A development in the ongoing litigation regarding the scope of the term “employee” for purposes of the Fair Labor Standards Act involves a rash of cases filed against beauty schools.  In these cases, students who provide services to customers as part of their training allege they should be compensated for such work. A New Jersey federal court recently rejected such a claim, citing the regulatory scheme surrounding operation of the bona fide beauty school, and the purpose of such a vocational program.  Atkins v. Capri Training Ctr., 2014 U.S. Dist. LEXIS 139989 (D.N.J. Oct. 1, 2014).

In Atkins, the court rejected plaintiff’s claim that while enrolled in Defendants’ beauty school she was an employee who essentially cut hair for patrons, entitling her to minimum wage protection. The court did not credit plaintiff’s evidence that the school profited from her work (which the school contested), but did not rest its determination on that evidence, opining that even if “Defendants were making a profit from the Clinic services, Defendants may be violating the Board’s regulations; but the existence of profitability, in and of itself, would not create an employer/employee relationship. Rather, the economic realities test focuses on dependency, the expectation of continued work, and a common sense view of the underlying facts and circumstances.”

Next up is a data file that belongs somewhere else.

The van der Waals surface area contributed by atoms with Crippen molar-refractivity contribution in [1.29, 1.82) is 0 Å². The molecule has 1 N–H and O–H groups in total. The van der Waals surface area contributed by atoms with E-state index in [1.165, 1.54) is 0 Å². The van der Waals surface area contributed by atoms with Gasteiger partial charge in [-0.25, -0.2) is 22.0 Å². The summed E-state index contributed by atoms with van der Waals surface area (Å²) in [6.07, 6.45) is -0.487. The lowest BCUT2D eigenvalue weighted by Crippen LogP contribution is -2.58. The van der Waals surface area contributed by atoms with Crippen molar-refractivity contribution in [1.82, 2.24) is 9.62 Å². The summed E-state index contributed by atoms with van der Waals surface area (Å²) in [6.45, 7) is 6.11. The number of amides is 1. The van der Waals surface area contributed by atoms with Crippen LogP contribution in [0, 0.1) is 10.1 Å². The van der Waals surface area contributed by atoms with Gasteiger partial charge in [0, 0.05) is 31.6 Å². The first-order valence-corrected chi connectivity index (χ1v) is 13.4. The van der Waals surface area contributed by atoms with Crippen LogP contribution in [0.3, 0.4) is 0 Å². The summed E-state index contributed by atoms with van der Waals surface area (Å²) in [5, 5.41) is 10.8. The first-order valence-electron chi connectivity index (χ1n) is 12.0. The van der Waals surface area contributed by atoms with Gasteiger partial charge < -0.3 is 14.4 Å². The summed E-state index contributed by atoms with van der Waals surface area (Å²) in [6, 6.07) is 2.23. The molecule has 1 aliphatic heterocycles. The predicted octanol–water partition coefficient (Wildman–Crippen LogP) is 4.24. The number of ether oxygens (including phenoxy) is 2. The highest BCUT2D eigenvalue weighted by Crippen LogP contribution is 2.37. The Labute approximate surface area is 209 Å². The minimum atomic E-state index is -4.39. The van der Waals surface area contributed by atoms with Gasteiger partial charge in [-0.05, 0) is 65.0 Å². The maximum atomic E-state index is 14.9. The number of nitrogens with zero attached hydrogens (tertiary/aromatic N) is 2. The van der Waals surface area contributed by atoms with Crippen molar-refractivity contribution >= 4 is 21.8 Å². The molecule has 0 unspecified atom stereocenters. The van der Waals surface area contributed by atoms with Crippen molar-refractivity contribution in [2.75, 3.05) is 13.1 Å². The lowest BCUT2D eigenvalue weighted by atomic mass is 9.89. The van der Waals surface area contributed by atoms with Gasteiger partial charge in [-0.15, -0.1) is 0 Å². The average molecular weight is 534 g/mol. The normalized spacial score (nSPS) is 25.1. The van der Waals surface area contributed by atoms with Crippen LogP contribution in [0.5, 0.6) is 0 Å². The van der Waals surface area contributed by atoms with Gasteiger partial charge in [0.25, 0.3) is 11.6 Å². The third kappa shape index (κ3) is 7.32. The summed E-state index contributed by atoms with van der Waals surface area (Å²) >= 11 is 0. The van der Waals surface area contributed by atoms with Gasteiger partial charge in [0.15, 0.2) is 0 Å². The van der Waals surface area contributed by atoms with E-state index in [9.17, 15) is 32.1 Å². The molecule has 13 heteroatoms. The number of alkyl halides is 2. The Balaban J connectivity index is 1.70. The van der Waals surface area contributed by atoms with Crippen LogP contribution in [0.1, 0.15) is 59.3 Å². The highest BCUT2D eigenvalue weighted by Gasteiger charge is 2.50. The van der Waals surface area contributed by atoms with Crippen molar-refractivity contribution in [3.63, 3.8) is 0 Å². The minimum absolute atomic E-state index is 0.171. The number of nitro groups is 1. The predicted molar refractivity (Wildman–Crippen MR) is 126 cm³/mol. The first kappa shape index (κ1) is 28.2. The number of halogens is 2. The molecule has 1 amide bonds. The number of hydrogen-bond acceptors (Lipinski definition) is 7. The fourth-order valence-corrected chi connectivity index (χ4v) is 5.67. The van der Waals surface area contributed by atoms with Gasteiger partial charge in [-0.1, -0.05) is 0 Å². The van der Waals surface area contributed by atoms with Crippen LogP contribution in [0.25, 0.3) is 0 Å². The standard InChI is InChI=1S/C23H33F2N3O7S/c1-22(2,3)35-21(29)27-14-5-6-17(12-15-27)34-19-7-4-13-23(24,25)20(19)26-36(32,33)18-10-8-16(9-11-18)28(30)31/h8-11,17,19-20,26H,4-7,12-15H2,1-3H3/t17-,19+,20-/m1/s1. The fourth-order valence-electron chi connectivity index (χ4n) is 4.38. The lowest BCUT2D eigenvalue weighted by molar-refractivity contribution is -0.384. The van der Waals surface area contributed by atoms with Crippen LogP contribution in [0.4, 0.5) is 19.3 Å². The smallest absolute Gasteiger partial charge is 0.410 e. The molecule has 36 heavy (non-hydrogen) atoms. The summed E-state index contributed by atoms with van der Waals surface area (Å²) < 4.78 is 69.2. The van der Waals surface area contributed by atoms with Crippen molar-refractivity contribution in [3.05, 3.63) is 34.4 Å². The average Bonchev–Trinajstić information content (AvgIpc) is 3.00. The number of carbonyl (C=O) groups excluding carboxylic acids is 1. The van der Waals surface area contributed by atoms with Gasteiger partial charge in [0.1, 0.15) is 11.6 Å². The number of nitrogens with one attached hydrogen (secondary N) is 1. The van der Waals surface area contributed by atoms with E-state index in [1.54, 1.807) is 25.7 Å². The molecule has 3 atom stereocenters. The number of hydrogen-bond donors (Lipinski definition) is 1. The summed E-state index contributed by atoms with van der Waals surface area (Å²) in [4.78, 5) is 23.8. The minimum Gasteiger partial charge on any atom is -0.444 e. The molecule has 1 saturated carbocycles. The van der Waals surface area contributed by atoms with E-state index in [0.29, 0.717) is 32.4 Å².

Atkins reflects only the views of one federal District Judge in New Jersey (within the Third Circuit), but it is an encouraging ruling for vocational programs, which are not limited to beauty training programs, confronted with similar claims.